Man charged for $317M sale of virus masks that didn’t exist

State News

In this illustration dated February 26, 2020, protective N-95 face masks lie on a table at an office in Washington, DC. (Photo by EVA HAMBACH/AFP via Getty Images)

SAVANNAH, Ga. (AP) — A Georgia man has been charged in federal court with trying to swindle a foreign government out of $317 million in exchange for a huge shipment of masks to protect against the coronavirus that didn’t really exist.

Documents filed Thursday by federal prosecutors in U.S. District Court say Paul Penn faces up to 20 years in prison if convicted.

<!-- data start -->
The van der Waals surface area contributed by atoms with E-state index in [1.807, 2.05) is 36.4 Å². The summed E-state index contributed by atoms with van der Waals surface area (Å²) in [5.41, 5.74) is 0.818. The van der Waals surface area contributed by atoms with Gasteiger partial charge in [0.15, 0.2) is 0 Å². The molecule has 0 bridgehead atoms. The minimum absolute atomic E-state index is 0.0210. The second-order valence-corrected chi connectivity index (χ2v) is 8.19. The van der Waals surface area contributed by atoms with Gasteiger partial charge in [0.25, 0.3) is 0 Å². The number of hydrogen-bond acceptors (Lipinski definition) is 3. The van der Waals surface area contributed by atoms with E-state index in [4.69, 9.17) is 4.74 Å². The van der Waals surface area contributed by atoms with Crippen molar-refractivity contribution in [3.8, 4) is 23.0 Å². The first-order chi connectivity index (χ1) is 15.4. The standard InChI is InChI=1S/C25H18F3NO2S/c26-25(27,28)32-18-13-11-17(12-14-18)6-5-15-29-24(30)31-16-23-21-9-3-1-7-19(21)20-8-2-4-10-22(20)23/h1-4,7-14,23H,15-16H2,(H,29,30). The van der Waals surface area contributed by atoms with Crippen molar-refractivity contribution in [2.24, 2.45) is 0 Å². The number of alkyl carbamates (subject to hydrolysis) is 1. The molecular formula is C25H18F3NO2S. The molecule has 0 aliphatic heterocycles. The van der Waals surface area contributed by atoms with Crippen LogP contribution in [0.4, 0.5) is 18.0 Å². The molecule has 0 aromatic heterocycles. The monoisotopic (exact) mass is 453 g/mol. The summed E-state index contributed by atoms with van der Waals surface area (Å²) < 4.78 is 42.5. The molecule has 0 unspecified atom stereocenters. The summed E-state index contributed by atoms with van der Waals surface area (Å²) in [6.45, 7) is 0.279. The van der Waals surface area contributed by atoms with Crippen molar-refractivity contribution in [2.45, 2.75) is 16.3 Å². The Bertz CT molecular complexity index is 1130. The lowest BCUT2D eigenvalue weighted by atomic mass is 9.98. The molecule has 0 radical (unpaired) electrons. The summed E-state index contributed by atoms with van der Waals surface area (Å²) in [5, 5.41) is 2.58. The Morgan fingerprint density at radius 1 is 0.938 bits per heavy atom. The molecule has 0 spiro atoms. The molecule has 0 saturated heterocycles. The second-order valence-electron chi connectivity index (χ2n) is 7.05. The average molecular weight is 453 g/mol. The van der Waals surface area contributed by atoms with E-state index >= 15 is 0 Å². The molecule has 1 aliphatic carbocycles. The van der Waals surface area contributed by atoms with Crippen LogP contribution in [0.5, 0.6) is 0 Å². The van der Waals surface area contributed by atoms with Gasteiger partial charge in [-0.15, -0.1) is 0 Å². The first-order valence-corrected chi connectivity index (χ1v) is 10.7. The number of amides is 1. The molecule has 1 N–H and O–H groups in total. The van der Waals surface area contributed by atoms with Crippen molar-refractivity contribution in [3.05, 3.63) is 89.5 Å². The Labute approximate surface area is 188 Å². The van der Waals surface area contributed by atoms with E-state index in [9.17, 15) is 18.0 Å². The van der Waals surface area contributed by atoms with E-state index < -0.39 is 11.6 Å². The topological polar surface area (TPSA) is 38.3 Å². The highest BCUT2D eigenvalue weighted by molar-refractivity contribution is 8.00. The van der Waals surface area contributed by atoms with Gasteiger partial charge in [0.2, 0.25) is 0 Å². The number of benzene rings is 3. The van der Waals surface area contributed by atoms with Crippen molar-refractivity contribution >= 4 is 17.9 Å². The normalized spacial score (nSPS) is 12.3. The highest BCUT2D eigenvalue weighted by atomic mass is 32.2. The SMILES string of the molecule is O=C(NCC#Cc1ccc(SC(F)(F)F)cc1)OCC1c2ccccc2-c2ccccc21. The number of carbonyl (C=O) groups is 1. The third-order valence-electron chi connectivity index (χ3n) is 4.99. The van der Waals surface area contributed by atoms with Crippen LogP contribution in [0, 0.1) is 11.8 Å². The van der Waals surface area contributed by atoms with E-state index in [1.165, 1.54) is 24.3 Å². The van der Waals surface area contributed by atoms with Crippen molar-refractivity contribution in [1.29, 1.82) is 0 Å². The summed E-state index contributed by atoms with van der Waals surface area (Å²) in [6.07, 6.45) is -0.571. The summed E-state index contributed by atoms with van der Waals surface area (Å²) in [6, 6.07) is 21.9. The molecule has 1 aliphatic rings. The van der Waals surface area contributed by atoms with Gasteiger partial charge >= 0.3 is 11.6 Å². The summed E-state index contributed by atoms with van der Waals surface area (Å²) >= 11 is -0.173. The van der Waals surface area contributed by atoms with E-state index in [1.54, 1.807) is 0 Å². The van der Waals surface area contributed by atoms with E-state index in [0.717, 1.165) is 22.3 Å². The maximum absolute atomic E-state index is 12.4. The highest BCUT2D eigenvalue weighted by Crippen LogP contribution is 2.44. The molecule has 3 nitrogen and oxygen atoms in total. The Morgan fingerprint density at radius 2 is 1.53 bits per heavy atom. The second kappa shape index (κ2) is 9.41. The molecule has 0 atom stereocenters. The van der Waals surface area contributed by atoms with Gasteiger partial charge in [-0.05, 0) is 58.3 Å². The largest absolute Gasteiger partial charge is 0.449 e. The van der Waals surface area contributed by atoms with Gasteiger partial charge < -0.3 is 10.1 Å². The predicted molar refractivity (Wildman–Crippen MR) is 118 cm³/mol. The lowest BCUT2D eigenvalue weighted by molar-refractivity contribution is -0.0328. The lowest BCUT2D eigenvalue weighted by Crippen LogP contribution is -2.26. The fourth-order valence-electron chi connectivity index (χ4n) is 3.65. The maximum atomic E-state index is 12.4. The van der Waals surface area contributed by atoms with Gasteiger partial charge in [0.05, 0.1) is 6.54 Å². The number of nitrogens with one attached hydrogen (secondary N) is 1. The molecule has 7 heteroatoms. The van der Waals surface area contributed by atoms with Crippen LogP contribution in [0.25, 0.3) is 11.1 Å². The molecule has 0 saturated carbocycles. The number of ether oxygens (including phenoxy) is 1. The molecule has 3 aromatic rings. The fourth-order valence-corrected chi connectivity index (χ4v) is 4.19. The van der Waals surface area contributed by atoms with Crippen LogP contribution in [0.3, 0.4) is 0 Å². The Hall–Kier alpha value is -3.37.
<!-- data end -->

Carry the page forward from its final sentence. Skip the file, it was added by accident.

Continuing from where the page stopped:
Prosecutors say Penn and at least two partners negotiated a deal in March and April to to sell 50 million N95 respirator masks to an unnamed foreign government.

Prosecutors said in court records the sellers never had the masks, yet they persuaded the foreign government to wire $317 million to a bank account.

The U.S. Secret Service intervened before the sale was finalized.

Court records did not list an attorney for Penn.

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